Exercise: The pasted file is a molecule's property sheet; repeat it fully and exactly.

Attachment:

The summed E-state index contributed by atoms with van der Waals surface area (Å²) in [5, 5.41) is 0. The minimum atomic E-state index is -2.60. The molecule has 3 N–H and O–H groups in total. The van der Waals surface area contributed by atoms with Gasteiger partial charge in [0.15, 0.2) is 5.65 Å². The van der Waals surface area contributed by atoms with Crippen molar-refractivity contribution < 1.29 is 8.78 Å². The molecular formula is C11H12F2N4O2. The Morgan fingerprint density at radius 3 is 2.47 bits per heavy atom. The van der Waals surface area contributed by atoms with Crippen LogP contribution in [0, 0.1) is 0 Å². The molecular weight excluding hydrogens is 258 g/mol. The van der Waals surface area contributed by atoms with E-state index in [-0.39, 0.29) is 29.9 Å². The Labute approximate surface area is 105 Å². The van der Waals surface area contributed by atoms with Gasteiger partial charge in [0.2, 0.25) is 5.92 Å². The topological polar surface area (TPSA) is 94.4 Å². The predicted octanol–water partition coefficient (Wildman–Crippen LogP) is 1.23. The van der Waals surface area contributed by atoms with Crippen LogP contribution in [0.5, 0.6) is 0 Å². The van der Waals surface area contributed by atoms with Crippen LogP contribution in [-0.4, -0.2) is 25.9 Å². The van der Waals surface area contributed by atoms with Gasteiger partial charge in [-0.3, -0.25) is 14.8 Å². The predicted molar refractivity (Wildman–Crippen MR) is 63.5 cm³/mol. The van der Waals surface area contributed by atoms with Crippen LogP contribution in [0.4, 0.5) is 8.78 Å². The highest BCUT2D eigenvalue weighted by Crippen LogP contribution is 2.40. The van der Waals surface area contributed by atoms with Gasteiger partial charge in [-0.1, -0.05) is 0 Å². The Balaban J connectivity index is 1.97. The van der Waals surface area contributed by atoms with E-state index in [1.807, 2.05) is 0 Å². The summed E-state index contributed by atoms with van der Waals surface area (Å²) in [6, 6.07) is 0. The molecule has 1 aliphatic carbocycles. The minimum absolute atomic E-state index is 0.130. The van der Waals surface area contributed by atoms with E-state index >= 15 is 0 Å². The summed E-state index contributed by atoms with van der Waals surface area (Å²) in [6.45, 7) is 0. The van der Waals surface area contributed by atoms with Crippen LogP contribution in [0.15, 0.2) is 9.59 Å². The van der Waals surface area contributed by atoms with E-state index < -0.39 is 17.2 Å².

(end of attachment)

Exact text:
The summed E-state index contributed by atoms with van der Waals surface area (Å²) in [5, 5.41) is 0. The minimum atomic E-state index is -2.60. The molecule has 3 N–H and O–H groups in total. The van der Waals surface area contributed by atoms with Gasteiger partial charge in [0.15, 0.2) is 5.65 Å². The van der Waals surface area contributed by atoms with Crippen molar-refractivity contribution < 1.29 is 8.78 Å². The molecular formula is C11H12F2N4O2. The Morgan fingerprint density at radius 3 is 2.47 bits per heavy atom. The van der Waals surface area contributed by atoms with Crippen LogP contribution in [0, 0.1) is 0 Å². The molecular weight excluding hydrogens is 258 g/mol. The van der Waals surface area contributed by atoms with E-state index in [-0.39, 0.29) is 29.9 Å². The Labute approximate surface area is 105 Å². The van der Waals surface area contributed by atoms with Gasteiger partial charge in [0.2, 0.25) is 5.92 Å². The topological polar surface area (TPSA) is 94.4 Å². The predicted octanol–water partition coefficient (Wildman–Crippen LogP) is 1.23. The van der Waals surface area contributed by atoms with Crippen LogP contribution in [0.5, 0.6) is 0 Å². The van der Waals surface area contributed by atoms with Crippen LogP contribution in [-0.4, -0.2) is 25.9 Å². The van der Waals surface area contributed by atoms with Gasteiger partial charge in [-0.3, -0.25) is 14.8 Å². The predicted molar refractivity (Wildman–Crippen MR) is 63.5 cm³/mol. The van der Waals surface area contributed by atoms with Crippen LogP contribution in [0.4, 0.5) is 8.78 Å². The highest BCUT2D eigenvalue weighted by Crippen LogP contribution is 2.40. The van der Waals surface area contributed by atoms with Gasteiger partial charge in [-0.1, -0.05) is 0 Å². The Balaban J connectivity index is 1.97. The van der Waals surface area contributed by atoms with E-state index in [1.807, 2.05) is 0 Å². The summed E-state index contributed by atoms with van der Waals surface area (Å²) in [6, 6.07) is 0. The molecule has 1 aliphatic carbocycles. The minimum absolute atomic E-state index is 0.130. The van der Waals surface area contributed by atoms with E-state index >= 15 is 0 Å². The summed E-state index contributed by atoms with van der Waals surface area (Å²) in [6.45, 7) is 0. The van der Waals surface area contributed by atoms with Crippen LogP contribution in [0.15, 0.2) is 9.59 Å². The van der Waals surface area contributed by atoms with E-state index < -0.39 is 17.2 Å².